OECD tells Norway to put the brakes on / News / The Foreigner

OECD tells Norway to put the brakes on. Organisation criticises high spending and inefficiency. Norway may have come better out of the global recession in comparison to many other OECD countries, but uses far too much of its GDP on public sector spending. A new OECD (Organisation for Economic Co-operation and Development) report recommends cuts to avoid financial overheating.Unhealthy “The share of public spending in mainland GDP is one of the highest in the OECD and there is evidence of spending inefficiencies. Norway is not getting as much as it could from its public expenditure.”

oecd, spending, finances, oil, norway, sigbjoern, johnsen, finance, minister, healthcare, education



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OECD tells Norway to put the brakes on

Published on Tuesday, 9th March, 2010 at 15:38 under the news category, by Michael Sandelson   .
Last Updated on 11th March 2010 at 14:11.

Organisation criticises high spending and inefficiency.

Ceramic piggy bank
Ceramic piggy bank
Photo: Joyous/Wikimedia Commons


Norway may have come better out of the global recession in comparison to many other OECD countries, but uses far too much of its GDP on public sector spending. A new OECD (Organisation for Economic Co-operation and Development) report recommends cuts to avoid financial overheating.

Unhealthy

“The share of public spending in mainland GDP is one of the highest in the OECD and there is evidence of spending inefficiencies. Norway is not getting as much as it could from its public expenditure.”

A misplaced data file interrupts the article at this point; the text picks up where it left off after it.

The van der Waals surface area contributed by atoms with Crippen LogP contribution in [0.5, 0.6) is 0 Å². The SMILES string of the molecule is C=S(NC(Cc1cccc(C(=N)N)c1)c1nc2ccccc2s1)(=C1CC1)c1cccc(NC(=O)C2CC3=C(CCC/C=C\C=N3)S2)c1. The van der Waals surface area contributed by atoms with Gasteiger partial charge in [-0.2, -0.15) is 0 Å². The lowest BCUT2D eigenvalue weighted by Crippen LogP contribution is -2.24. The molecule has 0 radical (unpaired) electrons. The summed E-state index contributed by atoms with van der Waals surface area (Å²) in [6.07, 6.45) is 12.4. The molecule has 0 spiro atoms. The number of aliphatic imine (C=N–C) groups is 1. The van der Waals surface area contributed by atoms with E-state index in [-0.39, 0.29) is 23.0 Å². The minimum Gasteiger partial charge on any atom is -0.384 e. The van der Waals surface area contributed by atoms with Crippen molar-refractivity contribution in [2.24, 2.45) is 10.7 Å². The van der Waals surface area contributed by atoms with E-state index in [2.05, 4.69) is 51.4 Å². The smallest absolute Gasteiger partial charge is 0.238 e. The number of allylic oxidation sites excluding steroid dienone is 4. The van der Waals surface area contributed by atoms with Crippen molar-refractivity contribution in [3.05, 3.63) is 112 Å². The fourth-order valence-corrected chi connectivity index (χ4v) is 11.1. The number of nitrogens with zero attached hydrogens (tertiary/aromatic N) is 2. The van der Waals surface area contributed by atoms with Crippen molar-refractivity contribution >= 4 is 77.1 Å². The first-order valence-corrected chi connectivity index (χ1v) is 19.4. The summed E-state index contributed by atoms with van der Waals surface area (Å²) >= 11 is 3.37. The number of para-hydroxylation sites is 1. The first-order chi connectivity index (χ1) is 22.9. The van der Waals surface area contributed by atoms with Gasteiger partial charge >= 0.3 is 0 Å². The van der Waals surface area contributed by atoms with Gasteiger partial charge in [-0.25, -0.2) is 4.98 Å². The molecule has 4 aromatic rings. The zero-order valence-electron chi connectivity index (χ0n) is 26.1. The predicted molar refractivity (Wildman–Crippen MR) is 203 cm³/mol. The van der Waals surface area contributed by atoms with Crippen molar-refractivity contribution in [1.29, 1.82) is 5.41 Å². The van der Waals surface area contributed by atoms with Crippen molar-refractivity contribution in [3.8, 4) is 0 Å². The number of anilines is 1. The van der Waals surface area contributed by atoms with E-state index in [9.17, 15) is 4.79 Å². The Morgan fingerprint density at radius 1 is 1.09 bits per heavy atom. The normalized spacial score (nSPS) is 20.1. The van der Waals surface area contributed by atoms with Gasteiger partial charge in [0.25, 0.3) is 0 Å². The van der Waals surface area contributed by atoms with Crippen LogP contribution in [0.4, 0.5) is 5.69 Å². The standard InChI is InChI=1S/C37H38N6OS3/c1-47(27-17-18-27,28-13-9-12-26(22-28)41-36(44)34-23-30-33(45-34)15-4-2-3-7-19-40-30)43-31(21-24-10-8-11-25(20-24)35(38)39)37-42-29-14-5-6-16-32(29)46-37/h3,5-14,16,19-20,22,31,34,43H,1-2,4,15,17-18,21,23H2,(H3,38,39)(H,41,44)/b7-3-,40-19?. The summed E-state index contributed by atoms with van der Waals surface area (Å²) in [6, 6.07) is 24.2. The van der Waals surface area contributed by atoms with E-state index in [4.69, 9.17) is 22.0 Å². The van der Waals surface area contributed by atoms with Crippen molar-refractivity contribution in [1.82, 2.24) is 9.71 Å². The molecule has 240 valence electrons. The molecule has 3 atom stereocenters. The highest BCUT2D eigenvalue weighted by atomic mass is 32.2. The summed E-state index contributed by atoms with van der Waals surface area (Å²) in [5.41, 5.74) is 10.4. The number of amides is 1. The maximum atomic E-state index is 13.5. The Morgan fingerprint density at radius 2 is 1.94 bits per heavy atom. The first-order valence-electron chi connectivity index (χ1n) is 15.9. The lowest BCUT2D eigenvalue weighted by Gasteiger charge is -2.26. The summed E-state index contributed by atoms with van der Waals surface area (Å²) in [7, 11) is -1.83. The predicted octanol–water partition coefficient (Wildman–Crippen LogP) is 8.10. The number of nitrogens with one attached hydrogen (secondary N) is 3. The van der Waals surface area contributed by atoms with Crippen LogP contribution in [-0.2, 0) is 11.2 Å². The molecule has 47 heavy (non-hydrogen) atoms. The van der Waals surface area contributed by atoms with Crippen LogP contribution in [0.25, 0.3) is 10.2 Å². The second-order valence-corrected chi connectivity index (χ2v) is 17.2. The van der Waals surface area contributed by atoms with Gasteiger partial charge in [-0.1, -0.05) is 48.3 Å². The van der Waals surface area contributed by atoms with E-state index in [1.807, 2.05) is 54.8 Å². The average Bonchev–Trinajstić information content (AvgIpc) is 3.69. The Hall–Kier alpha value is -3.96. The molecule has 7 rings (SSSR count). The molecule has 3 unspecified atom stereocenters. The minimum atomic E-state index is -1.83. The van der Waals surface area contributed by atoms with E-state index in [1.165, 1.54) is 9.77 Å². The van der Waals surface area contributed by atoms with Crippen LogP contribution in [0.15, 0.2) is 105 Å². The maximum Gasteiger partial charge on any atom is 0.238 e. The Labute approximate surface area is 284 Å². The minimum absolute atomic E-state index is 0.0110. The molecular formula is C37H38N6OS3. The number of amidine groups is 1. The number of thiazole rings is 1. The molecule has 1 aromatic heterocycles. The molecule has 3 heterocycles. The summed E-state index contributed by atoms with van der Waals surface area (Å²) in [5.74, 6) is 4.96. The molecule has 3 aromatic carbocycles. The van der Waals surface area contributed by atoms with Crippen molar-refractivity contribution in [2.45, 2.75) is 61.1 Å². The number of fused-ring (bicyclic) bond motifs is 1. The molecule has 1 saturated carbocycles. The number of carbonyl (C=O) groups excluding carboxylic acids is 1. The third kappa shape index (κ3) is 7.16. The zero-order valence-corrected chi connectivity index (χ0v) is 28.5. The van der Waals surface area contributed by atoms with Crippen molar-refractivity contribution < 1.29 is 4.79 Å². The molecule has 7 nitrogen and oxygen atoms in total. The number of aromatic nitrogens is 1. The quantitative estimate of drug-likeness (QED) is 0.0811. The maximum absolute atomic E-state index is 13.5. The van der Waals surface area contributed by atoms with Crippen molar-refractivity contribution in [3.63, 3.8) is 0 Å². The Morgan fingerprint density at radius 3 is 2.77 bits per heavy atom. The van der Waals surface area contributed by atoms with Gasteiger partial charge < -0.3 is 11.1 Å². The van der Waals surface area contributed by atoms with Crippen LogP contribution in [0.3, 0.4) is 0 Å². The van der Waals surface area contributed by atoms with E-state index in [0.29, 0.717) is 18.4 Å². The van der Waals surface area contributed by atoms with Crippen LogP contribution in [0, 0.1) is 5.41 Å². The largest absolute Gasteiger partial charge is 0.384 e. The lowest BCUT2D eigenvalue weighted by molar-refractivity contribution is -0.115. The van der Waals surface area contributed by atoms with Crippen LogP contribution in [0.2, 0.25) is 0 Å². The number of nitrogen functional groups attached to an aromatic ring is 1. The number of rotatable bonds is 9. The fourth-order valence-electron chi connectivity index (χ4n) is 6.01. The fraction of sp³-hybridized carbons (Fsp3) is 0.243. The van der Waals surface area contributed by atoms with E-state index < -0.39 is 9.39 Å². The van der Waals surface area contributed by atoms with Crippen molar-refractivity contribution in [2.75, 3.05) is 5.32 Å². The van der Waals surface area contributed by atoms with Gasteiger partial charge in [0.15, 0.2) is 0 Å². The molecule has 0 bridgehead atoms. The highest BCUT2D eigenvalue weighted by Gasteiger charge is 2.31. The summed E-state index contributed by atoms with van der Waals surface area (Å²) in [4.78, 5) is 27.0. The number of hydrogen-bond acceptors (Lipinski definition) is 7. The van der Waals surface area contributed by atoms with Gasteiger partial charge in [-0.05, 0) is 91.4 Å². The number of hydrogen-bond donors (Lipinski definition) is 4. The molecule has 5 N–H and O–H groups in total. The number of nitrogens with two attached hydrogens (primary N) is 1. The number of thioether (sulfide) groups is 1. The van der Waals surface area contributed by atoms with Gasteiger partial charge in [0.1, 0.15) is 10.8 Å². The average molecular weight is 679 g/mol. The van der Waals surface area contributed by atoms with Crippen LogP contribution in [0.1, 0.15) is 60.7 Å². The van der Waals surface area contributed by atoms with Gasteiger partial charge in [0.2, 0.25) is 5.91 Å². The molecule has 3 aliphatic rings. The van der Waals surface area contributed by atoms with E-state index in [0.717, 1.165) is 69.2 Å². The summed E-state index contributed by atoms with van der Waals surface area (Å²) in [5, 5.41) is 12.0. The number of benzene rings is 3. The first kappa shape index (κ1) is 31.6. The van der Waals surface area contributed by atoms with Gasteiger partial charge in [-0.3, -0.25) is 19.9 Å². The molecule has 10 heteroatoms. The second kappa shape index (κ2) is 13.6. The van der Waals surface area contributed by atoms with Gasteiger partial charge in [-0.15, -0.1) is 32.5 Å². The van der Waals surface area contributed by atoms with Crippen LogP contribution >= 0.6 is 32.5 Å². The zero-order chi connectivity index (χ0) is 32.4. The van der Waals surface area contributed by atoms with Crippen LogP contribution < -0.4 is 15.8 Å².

Reforms designed to improve efficiency in the healthcare sector haven’t been as successful as planned, nor has curbing the ever-rising level of spending.

“There were reforms some time ago designed to improve efficiency, notably the centralisation of hospital responsibility and the organisation of hospitals as enterprises, and moves towards fee-for-service financing. Though some measures of efficiency have improved over the last decade or so, overall spending climbed rapidly partly because of the fee structures themselves, partly because of the lack of hard budget constraints imposed on hospitals; the number of doctors and nurses relative to the size of population is at present significantly above OECD average.”

The report urges continued efforts, as well as improving co-ordination between municipalities and hospitals.

Education

More savings could be made regarding schools by, for example, closing cost-ineffective ones, reducing subsidies to children in higher education, and improving results by giving teachers targets, or salaries based on merit.

“Expenditure per student at the primary and secondary levels is about 40% higher than in the OECD area. However, international assessment surveys have found that Norwegian pupils perform rather modestly in various core subjects.”

The report goes on to mention the PISA survey (Programme for International Student Assessment), where pupils’ scores are around the OECD average. Norway also has twice the rate of over-16 dropouts than in other Nordic countries, exceeding the OECD 18 percent average by three percent.

“It would be wise to bring the structural deficit back to 4% of the Government Pension Fund Global value by 2013, or even earlier,” the report concludes; something to which Sigbjørn Johnsen, the Minister of Finance, endorses.

“We appreciate OECD’s assessment that our macroeconomic framework is serving us well. In the longer term it ensures that also coming generations will benefit from the petroleum wealth. The Government remains fully committed to bringing fiscal policy back to the 4-per cent path, in line with our fiscal policy framework,” he says.




Published on Tuesday, 9th March, 2010 at 15:38 under the news category, by Michael Sandelson   .
Last updated on 11th March 2010 at 14:11.

This post has the following tags: oecd, spending, finances, oil, norway, sigbjoern, johnsen, finance, minister, healthcare, education.





  
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